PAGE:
Have you heard the story of Ben Carson - the first surgeon to ever successfully separate Siamese twins joined at the head?
Ben was the son of a single mother, living in a rough neighbourhood, failing at school.
His mama - who could only read to third grade level herself - was concerned that her boys were going to end up as statistics, and being a praying mama she got on her knees and the answer she got turned her boys' lives around.
Reading was the answer. She set her boys the task of reading two books each week and then writing her a book report. Never mind she could barely read the report, she knew she had to get her boys reading.
That simple plan took Ben from being the bottom of the class to being the world's top pediatric brain surgeon.
He'd been worried for a while about lack of homework and a general propensity for mooching around. The gravitational pull of electronic devices needed to be offset with some good old-fashioned page turning.
"I want to try this with our kids," he said to me.
Being a book lover and knowing the value of reading for myself, of course I was right on board.
So we made a plan and announced it to the kids.
Each Friday we celebrate the end of the week with "Icecream Friday".
Hubby's cunning plan was to incorporate this beloved ritual into our new Book Plan. Now on a Friday we would go straight from school to the Library, where the kids would choose a book to read within one week.
THEN we get icecream.
The deadline for book reports is Thursday night. After a nice family dinner, the kids will take turns presenting their reports to us all.
|[Scrag can now tell you ALL ABOUT SNAKES]|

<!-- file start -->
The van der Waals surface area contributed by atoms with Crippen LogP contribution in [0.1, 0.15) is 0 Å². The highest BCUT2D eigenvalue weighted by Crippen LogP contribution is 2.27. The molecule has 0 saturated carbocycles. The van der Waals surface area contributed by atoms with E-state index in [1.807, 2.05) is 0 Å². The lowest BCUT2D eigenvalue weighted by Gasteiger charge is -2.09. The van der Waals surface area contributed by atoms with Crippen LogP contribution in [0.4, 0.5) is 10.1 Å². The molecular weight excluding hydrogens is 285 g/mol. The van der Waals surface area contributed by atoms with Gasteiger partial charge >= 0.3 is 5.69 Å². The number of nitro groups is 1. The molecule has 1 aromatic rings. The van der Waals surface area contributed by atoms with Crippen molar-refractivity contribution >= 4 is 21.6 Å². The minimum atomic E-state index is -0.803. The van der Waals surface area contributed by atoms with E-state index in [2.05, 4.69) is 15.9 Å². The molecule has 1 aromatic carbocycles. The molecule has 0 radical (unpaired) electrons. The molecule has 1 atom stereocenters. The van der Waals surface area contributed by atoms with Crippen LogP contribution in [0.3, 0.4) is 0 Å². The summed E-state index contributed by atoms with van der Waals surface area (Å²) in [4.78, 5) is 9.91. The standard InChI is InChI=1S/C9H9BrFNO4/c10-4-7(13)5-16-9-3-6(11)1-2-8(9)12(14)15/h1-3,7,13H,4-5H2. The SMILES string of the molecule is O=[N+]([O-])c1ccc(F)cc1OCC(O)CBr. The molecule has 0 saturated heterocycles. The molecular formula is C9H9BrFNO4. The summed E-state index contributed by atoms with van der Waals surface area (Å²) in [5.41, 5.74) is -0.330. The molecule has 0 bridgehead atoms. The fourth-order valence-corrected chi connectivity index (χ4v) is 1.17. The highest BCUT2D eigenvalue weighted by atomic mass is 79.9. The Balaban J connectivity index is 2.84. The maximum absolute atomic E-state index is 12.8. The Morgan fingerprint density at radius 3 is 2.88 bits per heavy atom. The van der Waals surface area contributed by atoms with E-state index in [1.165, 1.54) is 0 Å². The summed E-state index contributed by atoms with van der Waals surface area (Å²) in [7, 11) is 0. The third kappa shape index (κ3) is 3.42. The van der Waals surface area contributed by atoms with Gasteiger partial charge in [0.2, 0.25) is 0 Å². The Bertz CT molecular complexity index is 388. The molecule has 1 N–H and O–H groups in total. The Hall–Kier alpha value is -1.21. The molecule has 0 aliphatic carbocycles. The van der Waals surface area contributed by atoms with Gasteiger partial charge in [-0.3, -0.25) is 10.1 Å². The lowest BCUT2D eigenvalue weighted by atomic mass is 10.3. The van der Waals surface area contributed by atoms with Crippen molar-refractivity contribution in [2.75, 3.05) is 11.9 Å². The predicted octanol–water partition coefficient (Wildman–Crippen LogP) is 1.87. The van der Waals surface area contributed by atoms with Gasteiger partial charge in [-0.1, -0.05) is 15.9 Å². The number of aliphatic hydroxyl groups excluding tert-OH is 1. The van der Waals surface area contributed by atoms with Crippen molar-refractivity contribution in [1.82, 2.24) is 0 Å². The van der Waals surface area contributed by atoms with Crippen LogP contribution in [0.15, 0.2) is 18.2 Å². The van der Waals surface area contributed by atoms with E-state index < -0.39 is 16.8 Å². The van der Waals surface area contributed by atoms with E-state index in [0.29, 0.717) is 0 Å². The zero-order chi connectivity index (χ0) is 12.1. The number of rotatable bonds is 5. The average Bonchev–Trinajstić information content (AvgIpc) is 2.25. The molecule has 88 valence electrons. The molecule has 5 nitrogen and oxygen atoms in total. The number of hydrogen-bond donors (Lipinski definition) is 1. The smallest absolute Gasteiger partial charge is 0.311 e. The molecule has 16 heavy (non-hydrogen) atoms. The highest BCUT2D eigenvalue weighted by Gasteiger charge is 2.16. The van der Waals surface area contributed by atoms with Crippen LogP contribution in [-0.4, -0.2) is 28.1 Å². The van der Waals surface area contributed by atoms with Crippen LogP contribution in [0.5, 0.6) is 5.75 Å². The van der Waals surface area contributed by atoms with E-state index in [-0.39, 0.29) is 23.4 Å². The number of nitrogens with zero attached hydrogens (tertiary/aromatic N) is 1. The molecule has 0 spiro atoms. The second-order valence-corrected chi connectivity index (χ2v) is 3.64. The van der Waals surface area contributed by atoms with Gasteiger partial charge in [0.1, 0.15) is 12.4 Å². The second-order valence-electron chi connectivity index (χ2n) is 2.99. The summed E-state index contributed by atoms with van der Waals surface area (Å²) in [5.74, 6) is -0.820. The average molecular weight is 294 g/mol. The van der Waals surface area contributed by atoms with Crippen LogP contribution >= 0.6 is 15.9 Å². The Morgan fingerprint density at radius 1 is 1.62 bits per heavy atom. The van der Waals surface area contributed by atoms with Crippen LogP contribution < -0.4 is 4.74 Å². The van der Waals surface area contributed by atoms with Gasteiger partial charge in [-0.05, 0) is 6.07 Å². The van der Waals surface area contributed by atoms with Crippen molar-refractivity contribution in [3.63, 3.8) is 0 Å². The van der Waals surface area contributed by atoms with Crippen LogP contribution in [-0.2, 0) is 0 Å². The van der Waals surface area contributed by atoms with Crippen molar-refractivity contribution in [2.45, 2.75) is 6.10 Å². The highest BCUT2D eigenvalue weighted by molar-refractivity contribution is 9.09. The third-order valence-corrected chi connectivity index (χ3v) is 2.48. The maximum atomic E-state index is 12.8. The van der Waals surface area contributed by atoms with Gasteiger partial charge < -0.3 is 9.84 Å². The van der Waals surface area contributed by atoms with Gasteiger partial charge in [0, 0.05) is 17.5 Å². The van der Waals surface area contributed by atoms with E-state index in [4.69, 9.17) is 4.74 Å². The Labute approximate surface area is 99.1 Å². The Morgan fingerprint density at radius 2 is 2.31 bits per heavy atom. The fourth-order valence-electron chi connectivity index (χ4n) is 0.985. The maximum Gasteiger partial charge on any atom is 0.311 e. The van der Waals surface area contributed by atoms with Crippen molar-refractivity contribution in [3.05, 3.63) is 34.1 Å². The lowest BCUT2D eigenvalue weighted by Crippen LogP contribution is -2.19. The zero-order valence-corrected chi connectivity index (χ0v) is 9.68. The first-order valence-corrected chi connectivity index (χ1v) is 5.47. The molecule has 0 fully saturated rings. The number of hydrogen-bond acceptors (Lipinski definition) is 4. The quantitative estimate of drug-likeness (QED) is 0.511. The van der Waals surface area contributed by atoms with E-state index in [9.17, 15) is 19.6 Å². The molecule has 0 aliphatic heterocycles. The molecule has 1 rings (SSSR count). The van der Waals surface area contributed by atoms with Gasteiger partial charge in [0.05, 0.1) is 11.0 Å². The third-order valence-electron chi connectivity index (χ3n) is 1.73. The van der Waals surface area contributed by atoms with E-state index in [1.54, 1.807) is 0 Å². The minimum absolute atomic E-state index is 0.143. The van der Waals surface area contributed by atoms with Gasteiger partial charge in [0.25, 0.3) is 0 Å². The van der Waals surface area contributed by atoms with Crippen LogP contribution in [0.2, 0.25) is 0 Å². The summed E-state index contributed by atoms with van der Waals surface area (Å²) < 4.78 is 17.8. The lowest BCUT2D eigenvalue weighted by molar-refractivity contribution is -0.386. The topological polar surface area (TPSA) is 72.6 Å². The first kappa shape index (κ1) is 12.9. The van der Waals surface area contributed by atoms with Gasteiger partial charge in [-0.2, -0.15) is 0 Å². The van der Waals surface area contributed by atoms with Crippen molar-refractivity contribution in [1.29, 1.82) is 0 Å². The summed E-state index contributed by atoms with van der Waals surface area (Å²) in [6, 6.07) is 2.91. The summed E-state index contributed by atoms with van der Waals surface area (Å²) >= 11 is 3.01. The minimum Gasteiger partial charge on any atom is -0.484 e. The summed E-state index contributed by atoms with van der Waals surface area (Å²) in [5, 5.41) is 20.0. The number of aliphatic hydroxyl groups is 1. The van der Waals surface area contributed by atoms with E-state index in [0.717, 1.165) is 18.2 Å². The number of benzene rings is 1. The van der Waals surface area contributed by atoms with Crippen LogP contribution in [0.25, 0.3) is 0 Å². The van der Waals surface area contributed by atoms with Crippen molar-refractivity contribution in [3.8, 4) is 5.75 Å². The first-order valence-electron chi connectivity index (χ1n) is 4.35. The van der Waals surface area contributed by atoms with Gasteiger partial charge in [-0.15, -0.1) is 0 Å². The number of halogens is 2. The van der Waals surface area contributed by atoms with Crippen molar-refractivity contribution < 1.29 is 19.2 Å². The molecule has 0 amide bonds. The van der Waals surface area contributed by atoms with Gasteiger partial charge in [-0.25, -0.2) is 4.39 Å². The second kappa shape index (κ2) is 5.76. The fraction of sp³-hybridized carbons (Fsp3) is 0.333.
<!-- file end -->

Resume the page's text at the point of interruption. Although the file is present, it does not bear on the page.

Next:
There was groaning and some consternation when we revealed the plan to our offspring.
It sounded like too much work.
"But you only have to read ONE book and write ONE report," Dad said. He was going far easier on them than Ben Carson's mum did - they should be glad about that, right?!
And then I reminded them that Ben and his brother did this project all.by.themselves. Their mum didn't chase them up or nag them or take them to the library - they did all that themselves.
Stunned silence as our kids imagined such paragons of obedience.
Later: The cutest thing. A tearful Scrag came up to me and said, "But mummy I am too little to get myself to the library. I am only FIVE?!"
"Don't worry," I assured him, "I'll be taking you to the library and helping you... I didn't mean you had to do it all yourself!" Awwwww.
|[Off to soccer. NOTE: *book under arm*]|
Scrag was excited to be getting his very own Library Card. He picked three books: Scary Snakes, Endangered Tigers and Chewbacca -The Clone Wars (and has now memorised dozens of previously unknown facts about snakes).
Dash had a friend over and quickly selected three random books in order to optimise playing time.
Miss Fab was being ambitious. She had spied Lauren Child's version of Pippi Longstocking, a 200+ page tome which her dad was having doubts about. Not usually much of a reader, could she actually get through this book in just one week?
|[Miss Fab LOVES Lauren Child - and so do I]|
Well, she has sure given it a good go.
Tonight is Book Report night and Miss Fab has read two-thirds of it (Dad made a deal for reading half of it since it was so big - she has exceeded his requirements).
Not only that, but she has enjoyed every minute of it.
She has fallen in love with the character of Pippi, entranced by Lauren Child's fabulous illustrative style.
She has engaged with a childhood classic, to the point that she was taking the book with her wherever she went.
There was my Rather Reluctant Reader walking along the street with her nose stuck in a book. Walking and reading...
It remains to be seen how the presentations will go, but with me and hubby on the same page, doing this together, I think we may actually be successful at integrating this new plan into our weekly rhythm, rather than it being just a one-off.
Friday = Library Day + Icecream
Thursday = Book Report night
Every evening the kids go off to bed to read their books.
Brilliant plan, Mr G.
They may not end up as Brain Surgeons like Ben Carson, but they are certain to benefit from the wealth of knowledge that comes from being avid readers.